June 13, 2014
WASHINGTON—Today, Kathy Ko Chin, president and CEO of Asian & Pacific Islander American Health Forum (APIAHF) released the following statement in reaction to further restrictions on abortion access signed into law by Louisiana Governor Bobby Jindal.
“These laws pose unacceptable barriers to women’s health, blatantly restricting access to the care they need,” said Ko Chin. “Rather than shuttering the doors of clinics and providers, we should be opening up affordable and accessible comprehensive reproductive care for everyone.”
Governor Jindal signed House Bills 388 and 305, which add requirements to doctors who provide abortions, and prohibit providers and their affiliates from distributing any health-related information at schools, respectively. The laws impose burdensome and unnecessary regulations by requiring doctors who perform abortions to have admitting privileges at a hospital within 30 miles that also offers obstetric or gynecological health services. This could close at least three of Louisiana’s five abortion clinics. Clinic closures stand to impact women who are most vulnerable—low-income women living in areas where there is already a provider shortage. Currently, Alabama, Mississippi, Oklahoma, Tennessee and Texas have similar laws. In Texas, 19 of the 33 abortion clinics in the state have closed, and Mississippi’s only clinic could potentially close as a result of the State’s law.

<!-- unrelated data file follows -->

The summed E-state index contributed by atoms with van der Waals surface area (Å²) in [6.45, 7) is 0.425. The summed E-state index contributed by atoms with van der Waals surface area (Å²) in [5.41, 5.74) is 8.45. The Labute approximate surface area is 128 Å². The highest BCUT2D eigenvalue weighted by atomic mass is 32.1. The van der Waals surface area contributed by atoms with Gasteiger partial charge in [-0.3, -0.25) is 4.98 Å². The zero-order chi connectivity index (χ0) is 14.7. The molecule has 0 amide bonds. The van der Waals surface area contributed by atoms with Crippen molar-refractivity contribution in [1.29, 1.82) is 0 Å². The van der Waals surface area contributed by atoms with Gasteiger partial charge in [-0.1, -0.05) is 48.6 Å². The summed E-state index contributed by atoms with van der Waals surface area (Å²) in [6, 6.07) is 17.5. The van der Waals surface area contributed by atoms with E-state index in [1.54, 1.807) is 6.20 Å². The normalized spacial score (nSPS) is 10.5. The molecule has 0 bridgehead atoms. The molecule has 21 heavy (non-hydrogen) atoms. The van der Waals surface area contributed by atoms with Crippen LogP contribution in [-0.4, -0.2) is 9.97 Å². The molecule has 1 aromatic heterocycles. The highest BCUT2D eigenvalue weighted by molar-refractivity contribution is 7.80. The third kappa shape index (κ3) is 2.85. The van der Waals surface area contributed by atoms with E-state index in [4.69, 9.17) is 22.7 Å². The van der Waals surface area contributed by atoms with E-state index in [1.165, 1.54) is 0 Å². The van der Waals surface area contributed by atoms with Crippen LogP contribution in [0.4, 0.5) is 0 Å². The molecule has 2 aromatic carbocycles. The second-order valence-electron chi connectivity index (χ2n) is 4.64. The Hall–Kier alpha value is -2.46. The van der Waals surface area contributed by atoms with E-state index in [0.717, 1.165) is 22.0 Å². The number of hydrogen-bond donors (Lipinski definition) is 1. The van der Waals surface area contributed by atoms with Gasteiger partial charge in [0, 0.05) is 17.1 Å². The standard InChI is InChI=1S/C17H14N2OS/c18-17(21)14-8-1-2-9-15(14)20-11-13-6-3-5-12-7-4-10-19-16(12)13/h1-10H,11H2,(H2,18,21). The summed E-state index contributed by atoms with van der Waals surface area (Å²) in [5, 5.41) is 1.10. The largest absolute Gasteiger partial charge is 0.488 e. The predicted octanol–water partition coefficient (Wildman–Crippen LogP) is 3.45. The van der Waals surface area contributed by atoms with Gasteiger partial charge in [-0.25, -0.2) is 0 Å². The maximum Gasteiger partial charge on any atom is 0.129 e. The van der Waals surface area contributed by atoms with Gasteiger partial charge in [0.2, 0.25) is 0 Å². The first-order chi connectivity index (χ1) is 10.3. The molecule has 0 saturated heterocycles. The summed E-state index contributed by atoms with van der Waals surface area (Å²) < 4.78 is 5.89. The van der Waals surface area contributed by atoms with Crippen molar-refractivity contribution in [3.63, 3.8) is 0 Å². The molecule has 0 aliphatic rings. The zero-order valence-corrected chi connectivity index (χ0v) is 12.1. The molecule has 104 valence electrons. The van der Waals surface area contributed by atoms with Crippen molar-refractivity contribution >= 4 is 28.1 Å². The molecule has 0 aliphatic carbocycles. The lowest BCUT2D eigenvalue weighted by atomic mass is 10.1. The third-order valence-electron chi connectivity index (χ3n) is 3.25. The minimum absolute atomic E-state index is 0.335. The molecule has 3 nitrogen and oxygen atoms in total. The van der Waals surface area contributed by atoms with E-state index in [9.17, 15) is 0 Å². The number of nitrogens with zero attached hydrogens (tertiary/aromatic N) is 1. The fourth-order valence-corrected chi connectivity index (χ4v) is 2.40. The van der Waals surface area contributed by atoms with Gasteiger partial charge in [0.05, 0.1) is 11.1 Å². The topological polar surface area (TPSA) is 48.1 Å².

Furthermore, doctors who perform more than five abortions a year must pass the same inspections required of abortion clinics, which is a drastic change from the current 60-abortion prerequisite. Women needing the abortion pill will also be required to undergo the same ultrasound obligations and the 24-hour waiting period as those who are having surgical abortions.
APIAHF is committed to promoting and protecting the health of all Asian Americans, Native Hawaiians, and Pacific Islanders in the United States and its jurisdictions and opposes limits on comprehensive reproductive care. Louisiana’s laws put quality, comprehensive health care even further out of reach for the communities we serve.